CHICAGO ― As drums pulsed and a singer wailed, Chelot Pierre danced. Dressed in white, a red sash around his waist, the young man glided about the room with serpentine grace. His arms waved gently, evoking the ocean lapping at his Caribbean homeland. His face, marked by a faint scar on his forehead, was serene.
Anthony Bradford watched from the front row. He could scarcely believe 14 years had passed since he first saw Chelot dance.
Bradford was a Peace Corps volunteer from Chicago’s South Side when he met Chelot on an Haitian street. He ended up caring for him like a son, and even tried to adopt him until the expense and bureaucracy foiled his dream.
His efforts in the years that followed were no more successful until the day he received an astonishing message on his answering machine.
“Papa, I’m at Union Station,” a familiar voice said in Creole-spiced English. “Come get me, Papa. Come get me. Come get me.”
The story of what brought Bradford and Chelot together can be seen as a testament to the risks some Haitians take to better their lives. But Bradford and Chelot say their odyssey is about something else: how love and circumstance can turn strangers into family.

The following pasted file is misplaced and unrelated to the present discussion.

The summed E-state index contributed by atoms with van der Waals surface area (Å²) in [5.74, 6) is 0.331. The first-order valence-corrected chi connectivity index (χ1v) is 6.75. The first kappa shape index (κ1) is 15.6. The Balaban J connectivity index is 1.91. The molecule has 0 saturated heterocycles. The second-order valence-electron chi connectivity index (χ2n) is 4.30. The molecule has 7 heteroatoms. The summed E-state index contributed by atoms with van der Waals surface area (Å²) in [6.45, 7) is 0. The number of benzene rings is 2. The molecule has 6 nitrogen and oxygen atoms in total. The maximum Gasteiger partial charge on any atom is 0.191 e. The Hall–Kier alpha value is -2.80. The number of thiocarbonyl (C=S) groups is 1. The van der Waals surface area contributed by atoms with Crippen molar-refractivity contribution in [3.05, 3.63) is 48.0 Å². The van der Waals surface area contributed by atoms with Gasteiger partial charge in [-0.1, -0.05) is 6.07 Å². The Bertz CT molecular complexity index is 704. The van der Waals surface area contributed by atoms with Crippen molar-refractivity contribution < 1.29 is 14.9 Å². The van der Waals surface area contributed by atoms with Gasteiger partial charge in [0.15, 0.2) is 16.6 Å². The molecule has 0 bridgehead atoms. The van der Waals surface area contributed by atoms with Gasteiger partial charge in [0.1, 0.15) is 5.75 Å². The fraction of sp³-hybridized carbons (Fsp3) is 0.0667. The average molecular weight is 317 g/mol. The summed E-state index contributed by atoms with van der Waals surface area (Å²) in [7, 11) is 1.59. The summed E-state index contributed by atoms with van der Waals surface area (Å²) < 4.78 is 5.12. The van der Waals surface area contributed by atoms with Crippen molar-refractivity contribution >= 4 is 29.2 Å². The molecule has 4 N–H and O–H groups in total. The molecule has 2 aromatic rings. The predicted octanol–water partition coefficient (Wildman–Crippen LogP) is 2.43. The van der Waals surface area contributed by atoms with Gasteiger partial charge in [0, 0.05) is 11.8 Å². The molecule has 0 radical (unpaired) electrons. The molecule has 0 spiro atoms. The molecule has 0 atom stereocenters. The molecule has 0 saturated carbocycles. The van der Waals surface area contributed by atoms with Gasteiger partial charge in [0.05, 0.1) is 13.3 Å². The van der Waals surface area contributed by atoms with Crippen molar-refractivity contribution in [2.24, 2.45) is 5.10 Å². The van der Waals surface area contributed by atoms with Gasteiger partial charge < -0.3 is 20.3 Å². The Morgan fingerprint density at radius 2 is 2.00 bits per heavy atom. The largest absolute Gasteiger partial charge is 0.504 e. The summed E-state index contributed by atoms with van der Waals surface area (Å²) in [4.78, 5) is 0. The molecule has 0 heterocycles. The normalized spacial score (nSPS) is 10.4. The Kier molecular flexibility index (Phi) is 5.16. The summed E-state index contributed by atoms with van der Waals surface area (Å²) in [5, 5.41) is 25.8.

“We both felt that same energy, that same level of commitment,” Bradford said.
Chelot (pronounced “SHAY-low”) was 7 or 8 on the night in 1997 when everything changed. He was playing hide and seek in the street and he didn’t see Bradford’s bicycle until he ran into it.
His face smashed into the handlebars, opening an enormous gash on his forehead. As he stumbled away, he fell again, hitting his head on a concrete curb.
Several men surrounded Bradford, an amiable Peace Corps volunteer who had been riding home from a meeting. He wrapped his T-shirt around Chelot’s bleeding head. He walked the boy to a nearby medical clinic for stitches, then took him home.
Two days later, Chelot appeared at the gate, clutching a plastic bag that held a T-shirt, a pair of shorts and half a bar of soap. “What’s wrong?” Bradford asked. “Why are you crying?”
“Ou se papa m,” the boy said. You are my father.
Chelot was an orphan. He never knew his biological father, and a fever claimed his mother when he was 2. A family friend raised him alongside her own two boys.
After the American collided with Chelot, the woman taking care of him saw a big one.
She told Chelot to leave. She wasn’t angry, she said, and Chelot hadn’t done anything wrong. But he had to go. “Blan” ― Creole slang for foreigner ― would be his father now.
Bradford, single, childless and by no means rich, was stunned. He took the boy to the neighbors, a police station and the local priest, but received the same answer.
He soon thought of Chelot as a son. They’d go to neighborhood parties together, where Bradford would watch Chelot dance to the Konpa music pumping from a boom box.
Bradford extended his two-year Peace Corps stint by 12 months to stay with Chelot and pursue his adoption, but it became too expensive.
Bradford found a spot for him at the St. Joseph’s Home for Boys, an orphanage in Port-au-Prince. He vowed to return for Chelot.